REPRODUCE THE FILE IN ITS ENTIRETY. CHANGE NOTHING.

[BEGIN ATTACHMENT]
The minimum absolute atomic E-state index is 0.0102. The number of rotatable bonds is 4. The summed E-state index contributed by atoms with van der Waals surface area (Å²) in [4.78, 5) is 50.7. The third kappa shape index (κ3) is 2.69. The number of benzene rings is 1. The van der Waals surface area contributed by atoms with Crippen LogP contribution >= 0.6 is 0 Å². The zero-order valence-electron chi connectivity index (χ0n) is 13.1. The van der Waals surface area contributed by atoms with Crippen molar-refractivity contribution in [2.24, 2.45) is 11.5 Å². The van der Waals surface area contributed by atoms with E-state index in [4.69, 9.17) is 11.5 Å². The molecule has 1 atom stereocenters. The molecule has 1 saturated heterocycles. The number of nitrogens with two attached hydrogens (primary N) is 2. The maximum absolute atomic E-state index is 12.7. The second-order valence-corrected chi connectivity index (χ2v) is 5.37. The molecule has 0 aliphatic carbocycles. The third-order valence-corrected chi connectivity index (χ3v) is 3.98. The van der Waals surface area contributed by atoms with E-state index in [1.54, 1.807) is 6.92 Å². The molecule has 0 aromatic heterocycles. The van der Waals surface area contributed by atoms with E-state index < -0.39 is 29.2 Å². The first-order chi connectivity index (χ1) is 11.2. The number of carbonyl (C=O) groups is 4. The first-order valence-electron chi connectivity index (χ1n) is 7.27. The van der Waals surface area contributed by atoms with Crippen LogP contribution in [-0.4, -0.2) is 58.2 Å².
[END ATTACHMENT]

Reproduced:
The minimum absolute atomic E-state index is 0.0102. The number of rotatable bonds is 4. The summed E-state index contributed by atoms with van der Waals surface area (Å²) in [4.78, 5) is 50.7. The third kappa shape index (κ3) is 2.69. The number of benzene rings is 1. The van der Waals surface area contributed by atoms with Crippen LogP contribution >= 0.6 is 0 Å². The zero-order valence-electron chi connectivity index (χ0n) is 13.1. The van der Waals surface area contributed by atoms with Crippen molar-refractivity contribution in [2.24, 2.45) is 11.5 Å². The van der Waals surface area contributed by atoms with E-state index in [4.69, 9.17) is 11.5 Å². The molecule has 1 atom stereocenters. The molecule has 1 saturated heterocycles. The number of nitrogens with two attached hydrogens (primary N) is 2. The maximum absolute atomic E-state index is 12.7. The second-order valence-corrected chi connectivity index (χ2v) is 5.37. The molecule has 0 aliphatic carbocycles. The third-order valence-corrected chi connectivity index (χ3v) is 3.98. The van der Waals surface area contributed by atoms with E-state index in [1.54, 1.807) is 6.92 Å². The molecule has 0 aromatic heterocycles. The van der Waals surface area contributed by atoms with E-state index < -0.39 is 29.2 Å². The first-order chi connectivity index (χ1) is 11.2. The number of carbonyl (C=O) groups is 4. The first-order valence-electron chi connectivity index (χ1n) is 7.27. The van der Waals surface area contributed by atoms with Crippen LogP contribution in [-0.4, -0.2) is 58.2 Å².